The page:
Expo 98: Lisbon dreams of turning wasteland into lasting beauty

Lisbon's Expo98, the last world's fair before the millennium, is set to transform the old maritime heart of the city when it opens in May. Elizabeth Nash tramped round the site and wonders if there are lessons for the Dome.

Months of torrential rain have wrought havoc with the building schedule, but the profile of Lisbon's Expo98, rising from the sludge and the clutter of heavy machinery, is now etched upon perhaps the finest river- front in Europe.

The landmarks of this 5km stretch of the Tagus estuary are not the pavilions that will house the efforts of 150 countries. These are, if anything, the least significant element, a slab of hangars supplied by the Portuguese hosts that will mostly be dismantled after the event.

Like Barcelona during the 1992 Olympics, and unlike Seville's Expo92, Lisbon recognised from the start that the international jamboree that opens on 22 May was a perfect excuse to resuscitate an ugly, stinking waste of space in the heart of the city. A slaughterhouse, a refuse tip and breaker's yard, an arms factory, a gasworks and an oil refinery were purged from the 840-acre site. Expo's authorities resolved that nearly all the new buildings would be permanent and would nourish a genuine urban community after exhibitors fold their tents.

This was a sideswipe at Seville's Expo, which for years after 1992 remained a forlorn wasteland pocked with weed-strewn concrete plots and abandoned pavilions. Only now, with a "magic island" adventure theme park and offices occupied by hi-tech multinationals, are the River Guadalquivir's reclaimed mudflats being used.

Lisbon, renowned for its sleepy charm, is being bounced into chaotic activity as the deadline looms. Torrential rains have caused huge delays, and prompted much official nailbiting. It is reckoned, however, that by working round the clock and taking a flexible view of the pounds 1.5bn budget, everything will open on time, except some carparks and a hotel.

Expo98's "Oceans" theme chimes with the 500th anniversary of Vasco da Gama's first sea passage to India and is, says Britain's Expo representative in Lisbon, Martyn Warr, more readily translatable into real exhibits than was Seville's abstract "Discoveries" theme. He promises the British pavilion will be a lively multimedia showcase for the latest marine technology, and insists Britain has learned from its dismal performance in Seville "where we spent far too much effort on the pavilion instead of what went inside it".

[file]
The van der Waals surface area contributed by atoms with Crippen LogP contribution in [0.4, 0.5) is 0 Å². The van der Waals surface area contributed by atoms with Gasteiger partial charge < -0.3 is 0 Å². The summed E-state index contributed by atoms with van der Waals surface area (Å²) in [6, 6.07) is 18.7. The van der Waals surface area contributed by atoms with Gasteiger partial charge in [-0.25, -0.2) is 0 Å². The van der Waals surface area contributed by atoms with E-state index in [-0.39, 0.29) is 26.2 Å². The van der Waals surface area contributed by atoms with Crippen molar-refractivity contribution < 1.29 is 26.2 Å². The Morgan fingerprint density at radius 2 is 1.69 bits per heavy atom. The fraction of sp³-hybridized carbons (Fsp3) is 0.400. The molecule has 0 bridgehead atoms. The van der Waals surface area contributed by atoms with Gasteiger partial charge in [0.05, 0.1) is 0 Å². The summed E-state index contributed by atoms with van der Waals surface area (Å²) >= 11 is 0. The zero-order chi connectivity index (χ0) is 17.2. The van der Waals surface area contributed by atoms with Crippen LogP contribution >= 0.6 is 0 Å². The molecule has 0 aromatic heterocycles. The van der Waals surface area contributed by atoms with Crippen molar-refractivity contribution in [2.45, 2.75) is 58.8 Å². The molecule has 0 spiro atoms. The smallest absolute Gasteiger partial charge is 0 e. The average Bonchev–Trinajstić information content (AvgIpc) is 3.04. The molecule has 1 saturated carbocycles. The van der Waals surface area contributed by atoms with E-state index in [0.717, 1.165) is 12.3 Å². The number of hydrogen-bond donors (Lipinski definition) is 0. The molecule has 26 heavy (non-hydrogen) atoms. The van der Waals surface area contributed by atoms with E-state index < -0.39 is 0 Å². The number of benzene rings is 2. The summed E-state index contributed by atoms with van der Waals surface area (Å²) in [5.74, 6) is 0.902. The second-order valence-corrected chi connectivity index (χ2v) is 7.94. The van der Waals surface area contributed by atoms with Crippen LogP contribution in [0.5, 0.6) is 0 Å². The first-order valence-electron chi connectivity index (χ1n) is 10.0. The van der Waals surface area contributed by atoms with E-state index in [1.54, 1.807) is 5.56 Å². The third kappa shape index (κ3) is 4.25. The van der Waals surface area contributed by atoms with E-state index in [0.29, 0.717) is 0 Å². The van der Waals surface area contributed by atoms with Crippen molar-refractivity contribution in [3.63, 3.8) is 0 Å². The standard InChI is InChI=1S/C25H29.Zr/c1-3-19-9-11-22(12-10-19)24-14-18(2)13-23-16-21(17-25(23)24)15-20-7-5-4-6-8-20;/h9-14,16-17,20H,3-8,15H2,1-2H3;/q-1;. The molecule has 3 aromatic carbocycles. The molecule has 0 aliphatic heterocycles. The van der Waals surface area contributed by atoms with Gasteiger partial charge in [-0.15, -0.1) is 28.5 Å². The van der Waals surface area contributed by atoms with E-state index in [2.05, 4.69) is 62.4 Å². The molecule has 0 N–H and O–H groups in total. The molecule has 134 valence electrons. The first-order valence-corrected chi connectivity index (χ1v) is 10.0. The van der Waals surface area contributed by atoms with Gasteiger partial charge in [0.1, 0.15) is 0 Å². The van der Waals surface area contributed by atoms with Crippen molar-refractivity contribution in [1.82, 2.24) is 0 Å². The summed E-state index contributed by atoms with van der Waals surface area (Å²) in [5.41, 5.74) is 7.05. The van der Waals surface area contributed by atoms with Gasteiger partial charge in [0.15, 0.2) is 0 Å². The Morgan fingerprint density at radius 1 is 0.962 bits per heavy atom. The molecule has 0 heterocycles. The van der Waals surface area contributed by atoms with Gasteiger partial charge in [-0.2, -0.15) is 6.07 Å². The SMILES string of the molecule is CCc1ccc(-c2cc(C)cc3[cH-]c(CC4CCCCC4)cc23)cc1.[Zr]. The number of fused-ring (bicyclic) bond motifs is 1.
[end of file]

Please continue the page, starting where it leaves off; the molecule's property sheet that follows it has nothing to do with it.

Europe's biggest oceanarium is being touted as the long-term symbol of Expo98. Designed by the American architect Peter Chermayeff who has been making aquariums since 1962, it is already stocked with fish and with birds and animals whose activities can be viewed both above water level and from the ocean floor.

"It is the centrepiece of the Expo, an institution for the study of nature that helps us understand the sea ... and it is a declaration about the fragility of the planet," Chermayeff said recently.

Most of the expected 10 million visitors will enter the Expo via the split level rail, metro and bus interchange designed by the Spanish architect Santiago Calatrava, an airy stylised forest of steel, concrete and glass. His splendid Oriente Station offers the most convincing indication that normal life will pervade the site after October. Some 10,000 homes, schools, hospitals and shops are part of the post-Expo plan, which includes a business district, marina and riverside gardens.

Other landmarks include the egg-shaped "Utopia" building whose curved wooden ceiling suggests the upturned hull of a ship; and the Portuguese Pavilion by the Portuguese architect Alvaro Siza Vieira that incorporates a thin concrete canopy hung like a sheet of paper over a plaza that looks across the estuary. It will display a permanent celebration of Portugal's relationship with the sea.

You get a stunning panorama of all this from the elegant new 18km bridge that threads like a necklace across the estuary's pearly waters. The British- built bridge that will link Lisbon to Spain and the Algarve is well on target to open with the Expo, a spokesman says. Last week workmen wired up the lampstands that tilt inwards, offering drivers a sense of protection from the vast expanse of water.

A rare naff note is the Expo's silly mascot, Gil, a nerdy Essoman with a wave-shaped head. And a 15,000-seat video stadium seems to have been an afterthought to boost attendance by screening matches of the World Cup.

I tore myself away from one of the Pacific habitat's tumbling otters and the potbellied penguins from Antarctica, and spotted a camera crew. They were filming a pair of glossy young men against the backdrop of scaffolding and the glinting estuary. "They're shooting a TV soap opera," said my guide shamefacedly. He should be proud. If Portugal's most adored art form has embraced the Expo, success seems guaranteed.

Suggested Topics
News
Jacqueline Bisset has claimed that young women today are obsessed with being 'hot', rather than 'charming', 'romantic' or 'beautiful'
people
Arts and Entertainment
Lena Dunham